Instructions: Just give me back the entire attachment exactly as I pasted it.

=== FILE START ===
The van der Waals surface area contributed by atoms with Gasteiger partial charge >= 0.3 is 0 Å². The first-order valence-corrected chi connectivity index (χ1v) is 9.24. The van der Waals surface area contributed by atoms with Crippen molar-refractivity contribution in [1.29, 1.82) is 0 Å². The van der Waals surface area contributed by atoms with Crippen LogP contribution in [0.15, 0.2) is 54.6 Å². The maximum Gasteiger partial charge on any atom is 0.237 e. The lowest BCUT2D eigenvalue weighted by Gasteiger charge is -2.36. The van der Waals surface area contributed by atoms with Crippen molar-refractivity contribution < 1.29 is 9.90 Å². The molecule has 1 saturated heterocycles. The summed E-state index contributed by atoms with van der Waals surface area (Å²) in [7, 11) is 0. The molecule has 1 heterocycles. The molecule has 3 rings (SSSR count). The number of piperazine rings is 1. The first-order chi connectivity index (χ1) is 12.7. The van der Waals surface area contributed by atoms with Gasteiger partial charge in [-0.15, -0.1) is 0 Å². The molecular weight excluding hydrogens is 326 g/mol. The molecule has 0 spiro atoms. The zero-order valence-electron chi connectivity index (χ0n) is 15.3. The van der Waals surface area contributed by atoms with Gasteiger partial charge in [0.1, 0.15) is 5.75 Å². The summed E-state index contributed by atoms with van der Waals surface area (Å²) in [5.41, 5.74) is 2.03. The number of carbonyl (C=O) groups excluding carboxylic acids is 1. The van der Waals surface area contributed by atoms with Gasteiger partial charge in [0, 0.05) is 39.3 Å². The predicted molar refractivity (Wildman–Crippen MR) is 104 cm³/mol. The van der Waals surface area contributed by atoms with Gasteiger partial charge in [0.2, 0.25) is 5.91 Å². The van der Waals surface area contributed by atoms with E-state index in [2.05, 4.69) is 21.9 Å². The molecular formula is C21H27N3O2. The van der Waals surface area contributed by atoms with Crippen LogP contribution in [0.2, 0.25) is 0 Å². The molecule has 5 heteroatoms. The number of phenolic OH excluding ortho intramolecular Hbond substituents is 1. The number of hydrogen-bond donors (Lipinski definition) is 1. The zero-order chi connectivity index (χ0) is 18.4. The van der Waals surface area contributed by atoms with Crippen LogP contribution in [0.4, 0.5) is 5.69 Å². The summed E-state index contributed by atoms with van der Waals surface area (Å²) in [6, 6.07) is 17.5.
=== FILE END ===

The van der Waals surface area contributed by atoms with Gasteiger partial charge >= 0.3 is 0 Å². The first-order valence-corrected chi connectivity index (χ1v) is 9.24. The van der Waals surface area contributed by atoms with Crippen molar-refractivity contribution in [1.29, 1.82) is 0 Å². The van der Waals surface area contributed by atoms with Crippen LogP contribution in [0.15, 0.2) is 54.6 Å². The maximum Gasteiger partial charge on any atom is 0.237 e. The lowest BCUT2D eigenvalue weighted by Gasteiger charge is -2.36. The van der Waals surface area contributed by atoms with Crippen molar-refractivity contribution < 1.29 is 9.90 Å². The molecule has 1 saturated heterocycles. The summed E-state index contributed by atoms with van der Waals surface area (Å²) in [7, 11) is 0. The molecule has 1 heterocycles. The molecule has 3 rings (SSSR count). The number of piperazine rings is 1. The first-order chi connectivity index (χ1) is 12.7. The van der Waals surface area contributed by atoms with Gasteiger partial charge in [-0.15, -0.1) is 0 Å². The molecular weight excluding hydrogens is 326 g/mol. The molecule has 0 spiro atoms. The zero-order valence-electron chi connectivity index (χ0n) is 15.3. The van der Waals surface area contributed by atoms with Gasteiger partial charge in [0.1, 0.15) is 5.75 Å². The summed E-state index contributed by atoms with van der Waals surface area (Å²) in [5.41, 5.74) is 2.03. The number of carbonyl (C=O) groups excluding carboxylic acids is 1. The van der Waals surface area contributed by atoms with Gasteiger partial charge in [0, 0.05) is 39.3 Å². The predicted molar refractivity (Wildman–Crippen MR) is 104 cm³/mol. The van der Waals surface area contributed by atoms with Gasteiger partial charge in [0.2, 0.25) is 5.91 Å². The van der Waals surface area contributed by atoms with E-state index in [2.05, 4.69) is 21.9 Å². The molecular formula is C21H27N3O2. The van der Waals surface area contributed by atoms with Crippen LogP contribution in [0.2, 0.25) is 0 Å². The molecule has 5 heteroatoms. The number of phenolic OH excluding ortho intramolecular Hbond substituents is 1. The number of hydrogen-bond donors (Lipinski definition) is 1. The zero-order chi connectivity index (χ0) is 18.4. The van der Waals surface area contributed by atoms with Crippen LogP contribution in [0.4, 0.5) is 5.69 Å². The summed E-state index contributed by atoms with van der Waals surface area (Å²) in [6, 6.07) is 17.5.